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Four Forces of Flight

The four forces of flight are lift, drag, thrust, and weight.

The four forces of flight

The four forces of flight are lift, drag, thrust, and weight.

Lift is the upward force created by the wings moving through the air that sustains the airplane in flight. Lift operates to overcome weight. It must be equal to or greater than the weight of the object in flight and acting in the opposite direction. Lift can be increased by increasing the forward speed of the aircraft or by increasing the angle of attack

Drag is the resistance of the airplane to forward motion. It is directly opposed to thrust and is caused by the resistance of air.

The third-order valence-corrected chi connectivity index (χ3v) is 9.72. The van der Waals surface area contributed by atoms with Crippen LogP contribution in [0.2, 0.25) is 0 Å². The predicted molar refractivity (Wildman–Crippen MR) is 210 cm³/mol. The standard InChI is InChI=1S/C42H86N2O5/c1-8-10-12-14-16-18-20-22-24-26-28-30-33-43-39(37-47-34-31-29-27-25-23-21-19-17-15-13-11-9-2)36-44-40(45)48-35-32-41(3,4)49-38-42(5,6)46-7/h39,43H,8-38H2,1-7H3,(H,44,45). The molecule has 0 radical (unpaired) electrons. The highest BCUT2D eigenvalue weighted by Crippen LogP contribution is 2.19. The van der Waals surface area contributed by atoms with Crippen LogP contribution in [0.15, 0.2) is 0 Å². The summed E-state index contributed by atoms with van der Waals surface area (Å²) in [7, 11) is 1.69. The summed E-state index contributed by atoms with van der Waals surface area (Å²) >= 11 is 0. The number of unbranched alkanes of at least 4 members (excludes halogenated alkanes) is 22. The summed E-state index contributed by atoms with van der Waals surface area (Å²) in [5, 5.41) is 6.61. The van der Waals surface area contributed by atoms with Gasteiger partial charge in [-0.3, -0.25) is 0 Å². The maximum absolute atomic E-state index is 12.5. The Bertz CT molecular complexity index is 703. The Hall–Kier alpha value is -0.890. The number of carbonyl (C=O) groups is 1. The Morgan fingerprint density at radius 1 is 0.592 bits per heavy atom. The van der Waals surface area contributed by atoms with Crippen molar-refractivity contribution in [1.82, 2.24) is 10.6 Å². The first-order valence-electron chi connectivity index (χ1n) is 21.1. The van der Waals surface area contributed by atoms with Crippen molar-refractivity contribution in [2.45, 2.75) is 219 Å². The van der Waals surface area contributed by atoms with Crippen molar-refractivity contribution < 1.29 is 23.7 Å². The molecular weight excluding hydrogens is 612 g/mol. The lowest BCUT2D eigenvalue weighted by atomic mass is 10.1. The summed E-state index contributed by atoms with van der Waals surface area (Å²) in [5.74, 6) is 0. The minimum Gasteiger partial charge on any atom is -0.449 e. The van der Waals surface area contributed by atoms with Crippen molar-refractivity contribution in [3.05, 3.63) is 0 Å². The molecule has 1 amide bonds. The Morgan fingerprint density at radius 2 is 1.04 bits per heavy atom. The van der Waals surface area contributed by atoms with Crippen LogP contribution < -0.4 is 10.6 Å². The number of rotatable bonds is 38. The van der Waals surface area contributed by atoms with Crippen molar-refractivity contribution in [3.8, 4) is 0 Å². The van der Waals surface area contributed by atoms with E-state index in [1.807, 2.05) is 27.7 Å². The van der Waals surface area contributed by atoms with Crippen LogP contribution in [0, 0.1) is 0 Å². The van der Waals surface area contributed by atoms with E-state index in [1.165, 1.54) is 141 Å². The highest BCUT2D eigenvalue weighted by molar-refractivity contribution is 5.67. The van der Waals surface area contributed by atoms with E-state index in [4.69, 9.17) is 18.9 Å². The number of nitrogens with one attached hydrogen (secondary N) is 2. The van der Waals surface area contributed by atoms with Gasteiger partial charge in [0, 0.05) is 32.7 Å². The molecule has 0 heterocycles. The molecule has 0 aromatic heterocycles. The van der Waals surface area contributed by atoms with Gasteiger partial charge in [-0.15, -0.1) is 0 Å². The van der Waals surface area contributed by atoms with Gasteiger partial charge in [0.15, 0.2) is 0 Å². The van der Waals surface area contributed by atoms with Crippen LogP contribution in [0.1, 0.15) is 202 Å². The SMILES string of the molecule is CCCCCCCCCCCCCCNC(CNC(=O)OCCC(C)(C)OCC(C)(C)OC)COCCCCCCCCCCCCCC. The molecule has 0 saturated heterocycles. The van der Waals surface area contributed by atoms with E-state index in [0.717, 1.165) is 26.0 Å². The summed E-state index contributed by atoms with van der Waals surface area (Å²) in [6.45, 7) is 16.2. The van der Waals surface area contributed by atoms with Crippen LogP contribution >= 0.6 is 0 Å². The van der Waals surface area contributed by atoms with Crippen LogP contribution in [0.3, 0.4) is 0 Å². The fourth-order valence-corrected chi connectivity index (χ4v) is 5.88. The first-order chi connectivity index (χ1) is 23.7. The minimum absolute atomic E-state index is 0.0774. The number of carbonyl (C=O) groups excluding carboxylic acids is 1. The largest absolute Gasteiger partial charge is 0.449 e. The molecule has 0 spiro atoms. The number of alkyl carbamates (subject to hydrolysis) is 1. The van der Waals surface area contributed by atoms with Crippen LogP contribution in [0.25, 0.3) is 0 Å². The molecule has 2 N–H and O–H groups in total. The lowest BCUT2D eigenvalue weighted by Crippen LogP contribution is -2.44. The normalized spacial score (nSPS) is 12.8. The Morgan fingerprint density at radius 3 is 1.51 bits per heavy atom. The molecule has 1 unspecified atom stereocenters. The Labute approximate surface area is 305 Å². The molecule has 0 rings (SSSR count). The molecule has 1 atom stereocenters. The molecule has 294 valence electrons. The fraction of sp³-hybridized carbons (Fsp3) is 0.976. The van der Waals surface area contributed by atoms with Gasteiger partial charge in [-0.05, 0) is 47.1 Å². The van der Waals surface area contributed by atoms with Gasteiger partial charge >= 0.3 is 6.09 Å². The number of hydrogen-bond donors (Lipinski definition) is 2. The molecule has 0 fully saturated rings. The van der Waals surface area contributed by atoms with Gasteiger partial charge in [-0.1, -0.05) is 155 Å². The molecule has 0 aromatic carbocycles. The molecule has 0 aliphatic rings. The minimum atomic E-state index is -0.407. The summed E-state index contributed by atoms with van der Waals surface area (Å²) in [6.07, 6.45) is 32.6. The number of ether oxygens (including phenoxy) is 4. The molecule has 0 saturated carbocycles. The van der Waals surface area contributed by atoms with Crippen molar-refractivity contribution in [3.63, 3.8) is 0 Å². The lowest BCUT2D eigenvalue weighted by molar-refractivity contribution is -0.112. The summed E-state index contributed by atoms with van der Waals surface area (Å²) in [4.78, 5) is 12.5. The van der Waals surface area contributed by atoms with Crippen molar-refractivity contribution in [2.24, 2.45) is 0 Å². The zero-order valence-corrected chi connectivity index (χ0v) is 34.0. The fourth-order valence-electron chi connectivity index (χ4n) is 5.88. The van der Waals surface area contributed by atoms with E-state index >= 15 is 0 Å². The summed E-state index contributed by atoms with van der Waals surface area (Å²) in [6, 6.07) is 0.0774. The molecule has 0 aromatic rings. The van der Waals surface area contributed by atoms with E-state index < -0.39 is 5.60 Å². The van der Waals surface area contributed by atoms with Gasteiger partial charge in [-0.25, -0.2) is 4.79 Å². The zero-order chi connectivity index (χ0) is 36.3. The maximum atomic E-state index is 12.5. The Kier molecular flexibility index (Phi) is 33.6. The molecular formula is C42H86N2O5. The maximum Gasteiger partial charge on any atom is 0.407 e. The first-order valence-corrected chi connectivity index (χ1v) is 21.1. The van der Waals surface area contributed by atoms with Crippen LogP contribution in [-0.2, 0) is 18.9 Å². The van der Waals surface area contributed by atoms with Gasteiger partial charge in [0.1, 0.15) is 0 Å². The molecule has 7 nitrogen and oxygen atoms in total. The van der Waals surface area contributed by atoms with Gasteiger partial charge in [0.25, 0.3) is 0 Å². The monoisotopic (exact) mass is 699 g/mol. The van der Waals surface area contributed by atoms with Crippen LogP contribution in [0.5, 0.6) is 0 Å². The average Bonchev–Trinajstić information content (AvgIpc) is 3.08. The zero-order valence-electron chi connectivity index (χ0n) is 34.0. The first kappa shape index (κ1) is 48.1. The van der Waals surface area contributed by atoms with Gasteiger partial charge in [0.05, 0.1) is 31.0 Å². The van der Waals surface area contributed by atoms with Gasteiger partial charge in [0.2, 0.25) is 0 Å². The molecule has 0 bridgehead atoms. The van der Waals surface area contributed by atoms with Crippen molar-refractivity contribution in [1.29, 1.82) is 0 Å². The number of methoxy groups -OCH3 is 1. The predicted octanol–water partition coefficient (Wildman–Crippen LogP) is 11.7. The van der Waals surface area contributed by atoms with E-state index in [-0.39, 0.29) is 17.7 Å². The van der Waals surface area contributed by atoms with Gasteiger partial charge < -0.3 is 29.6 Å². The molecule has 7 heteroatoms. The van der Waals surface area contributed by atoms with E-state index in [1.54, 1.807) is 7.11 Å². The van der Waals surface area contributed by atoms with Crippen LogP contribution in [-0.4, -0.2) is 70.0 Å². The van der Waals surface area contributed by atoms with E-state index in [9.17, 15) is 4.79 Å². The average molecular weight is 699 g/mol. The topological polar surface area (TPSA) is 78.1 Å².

Thrust is the force exerted by the engine and its propeller(s). It pushes the air backward with the object of causing movement of the airplane in the forward direction.

Weight is the downward force due to the weight of the airplane and its load. It is directly opposed to lift

An aircraft is in a state of equilibrium when the thrust and drag are equal and opposite. It will continue to move forward at the same uniform speed. If thrust or drag becomes greater than the opposite force, the aircraft loses its state of equilibrium. If thrust is greater than drag, the aircraft will accelerate. If drag is greater than thrust, the aircraft will lose speed and eventually descend.

When lift and weight are equal and opposite, the airplane is in a state of equilibrium. If lift is greater than weight, the aircraft will climb. If weight is greater than lift, the airplane will descend.